In Number of ancestral human species: a molecular perspective, (HOMO Vol. 53/3, pp. 201–224) D. CURNOE, and A. THORNE directly address the question of whether recent types of Homo would have been able to mate and produce viable and fertile offspring. They say, flatly:
”All fossil taxa were genetically very close to each other and likely to have been below congeneric genetic distances seen for many mammals. Our estimates of genetic divergence suggest that periods of around 2 million years are required to produce sufficient genetic distance to represent speciation. Therefore, Neanderthals and so-called H. erectus were genetically so close to contemporary H. sapiens they were unlikely to have been separate species. Distances calculated here for H. neanderthalensis versus H. sapiens and for H. erectus versus H. sapiens are around one-third and two-thirds, respectively, of the mammalian intrageneric mode.”
Some genetic data from humans, chimps, and orangutans suggest there were genetic speciation events in Homo’s history, resulting in populations that could not have interbred with their ancestors, but not many nor recently. This type of speciation, as a result of infertility by reason of genetic incompatibility, must be distinguished from the evolution of ”type” morphology, leading to species designations such as erectus and neanderthalensis.
”Sumatran and Bornean orangutans differ by three chromosomal rearrangements but are known to be fully fertile, and common chimpanzees and bonobos differ by six chromosomal rearrangements, and although some workers regard them as distinct species (see above), they do produce apparently normal hybrid offspring (H. Vervaecke, pers. com.). Most types of rearrangements between orangutan subspecies and between common chimpanzees and bonobos are also seen in humans. This suggests that at least some of the rearrangements in humans might not represent reproductive isolation.”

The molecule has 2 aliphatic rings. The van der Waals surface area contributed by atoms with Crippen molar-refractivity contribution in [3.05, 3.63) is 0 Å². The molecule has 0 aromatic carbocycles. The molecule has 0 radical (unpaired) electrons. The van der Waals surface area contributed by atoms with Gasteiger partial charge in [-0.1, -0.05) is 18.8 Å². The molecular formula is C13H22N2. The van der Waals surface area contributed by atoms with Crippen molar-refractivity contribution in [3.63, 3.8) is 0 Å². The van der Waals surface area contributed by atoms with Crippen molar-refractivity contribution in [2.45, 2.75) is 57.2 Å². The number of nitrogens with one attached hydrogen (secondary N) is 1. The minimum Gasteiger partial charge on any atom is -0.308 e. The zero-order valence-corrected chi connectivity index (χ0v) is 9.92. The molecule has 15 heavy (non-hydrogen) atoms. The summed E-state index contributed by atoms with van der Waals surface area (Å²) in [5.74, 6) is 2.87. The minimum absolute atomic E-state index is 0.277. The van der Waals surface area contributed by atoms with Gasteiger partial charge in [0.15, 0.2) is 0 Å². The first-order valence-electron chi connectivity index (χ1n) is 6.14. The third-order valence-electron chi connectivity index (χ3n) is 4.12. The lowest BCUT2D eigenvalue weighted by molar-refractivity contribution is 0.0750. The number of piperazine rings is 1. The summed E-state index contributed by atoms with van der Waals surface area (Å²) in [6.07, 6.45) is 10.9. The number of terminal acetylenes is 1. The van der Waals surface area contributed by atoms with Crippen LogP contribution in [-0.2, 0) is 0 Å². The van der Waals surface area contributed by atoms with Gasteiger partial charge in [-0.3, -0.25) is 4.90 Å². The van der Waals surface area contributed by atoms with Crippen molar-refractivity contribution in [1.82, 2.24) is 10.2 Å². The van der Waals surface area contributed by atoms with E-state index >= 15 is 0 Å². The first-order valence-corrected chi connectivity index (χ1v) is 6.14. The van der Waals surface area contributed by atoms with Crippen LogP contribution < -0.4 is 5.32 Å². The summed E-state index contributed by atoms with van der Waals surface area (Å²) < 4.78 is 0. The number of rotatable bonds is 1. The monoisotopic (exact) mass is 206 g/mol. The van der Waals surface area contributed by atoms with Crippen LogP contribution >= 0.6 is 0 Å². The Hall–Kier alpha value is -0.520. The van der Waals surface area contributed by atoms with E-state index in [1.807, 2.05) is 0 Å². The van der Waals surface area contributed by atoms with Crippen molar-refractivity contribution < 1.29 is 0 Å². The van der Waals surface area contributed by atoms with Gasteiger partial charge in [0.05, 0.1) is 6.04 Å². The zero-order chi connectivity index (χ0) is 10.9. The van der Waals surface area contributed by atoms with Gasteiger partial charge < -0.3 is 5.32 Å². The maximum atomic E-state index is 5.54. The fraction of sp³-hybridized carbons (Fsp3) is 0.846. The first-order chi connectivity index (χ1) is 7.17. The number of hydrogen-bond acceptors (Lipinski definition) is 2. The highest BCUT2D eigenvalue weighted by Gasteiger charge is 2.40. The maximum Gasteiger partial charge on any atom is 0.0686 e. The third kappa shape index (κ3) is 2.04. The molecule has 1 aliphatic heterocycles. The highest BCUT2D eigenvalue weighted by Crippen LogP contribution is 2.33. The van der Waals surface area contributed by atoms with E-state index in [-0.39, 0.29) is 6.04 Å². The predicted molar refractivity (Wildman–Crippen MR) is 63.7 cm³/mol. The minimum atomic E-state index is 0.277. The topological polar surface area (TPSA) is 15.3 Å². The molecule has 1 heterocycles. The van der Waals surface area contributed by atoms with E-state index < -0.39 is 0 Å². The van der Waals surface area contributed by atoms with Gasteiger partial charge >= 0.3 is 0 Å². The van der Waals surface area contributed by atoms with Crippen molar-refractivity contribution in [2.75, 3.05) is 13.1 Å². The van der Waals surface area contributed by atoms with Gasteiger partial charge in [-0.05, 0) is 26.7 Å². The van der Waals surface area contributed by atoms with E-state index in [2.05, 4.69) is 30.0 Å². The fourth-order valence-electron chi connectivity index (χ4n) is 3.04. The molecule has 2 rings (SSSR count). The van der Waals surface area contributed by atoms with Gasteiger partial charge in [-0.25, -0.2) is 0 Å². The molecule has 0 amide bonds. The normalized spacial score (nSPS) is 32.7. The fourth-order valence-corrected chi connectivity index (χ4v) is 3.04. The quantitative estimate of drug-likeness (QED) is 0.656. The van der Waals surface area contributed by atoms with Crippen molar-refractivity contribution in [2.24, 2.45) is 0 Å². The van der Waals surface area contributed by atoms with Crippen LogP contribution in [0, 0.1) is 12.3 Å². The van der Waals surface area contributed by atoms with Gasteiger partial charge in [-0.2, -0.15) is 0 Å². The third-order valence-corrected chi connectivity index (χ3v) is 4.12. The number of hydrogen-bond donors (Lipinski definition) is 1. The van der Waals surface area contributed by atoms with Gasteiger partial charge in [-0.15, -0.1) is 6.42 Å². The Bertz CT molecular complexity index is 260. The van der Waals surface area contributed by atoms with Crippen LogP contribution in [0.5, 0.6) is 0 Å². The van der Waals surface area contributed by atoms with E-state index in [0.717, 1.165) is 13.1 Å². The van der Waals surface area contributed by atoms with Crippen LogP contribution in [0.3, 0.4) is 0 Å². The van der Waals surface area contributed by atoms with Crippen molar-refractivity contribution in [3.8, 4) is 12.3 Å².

But they go on to say,
”This observation is complicated by the fact that humans appear to possess even greater chromosomal instability than great apes. Humans possess a high level of chromosomal rearrangements, with 1 out of every 120 babies born being abnormal (Hook 1992). The figure rises to about 25% for 10-day old blastocysts (Gardner & Sutherland 1996). We conclude that chromosomal rearrangements were likely to have been important during human evolution, more so than among the great apes, making comparisons with them of limited value.”
”Given the chromosomal instability in humans, it seems likely that at least some of the chromosomal rearrangements may have had a significant impact on reproductive isolation when they occurred.”
Thus, it isn’t clear (from the ape evidence) that even chromosomal rearrangements would have rendered the different types of Homo infertile, but it is clear that there were fewer such events, which even might have caused reproductive isolation, than there are recognized taxons of Homo. In other words, just because erectus was different enough to be a recognized taxon doesn’t mean they could not interbreed with sapiens.
The cited authors state there have been five or fewer genetic-isolation-speciations since the last common ancestor with chimps:
”From the above evidence we conclude that the number of species on the DLMH, as inferred from human chromosome rearrangements, might be around 3 and cannot be more than 5.”
So all of the types of Homo living in the last few hundred thousand years would have been fertile with the other types. H. sapiens/sapiens and H. erectus and H. neanderthalensis would have all been able to interbreed … and the genetic evidence, as presented in the papers posted on this site, indicates they DID interbreed, resulting in the modern populations.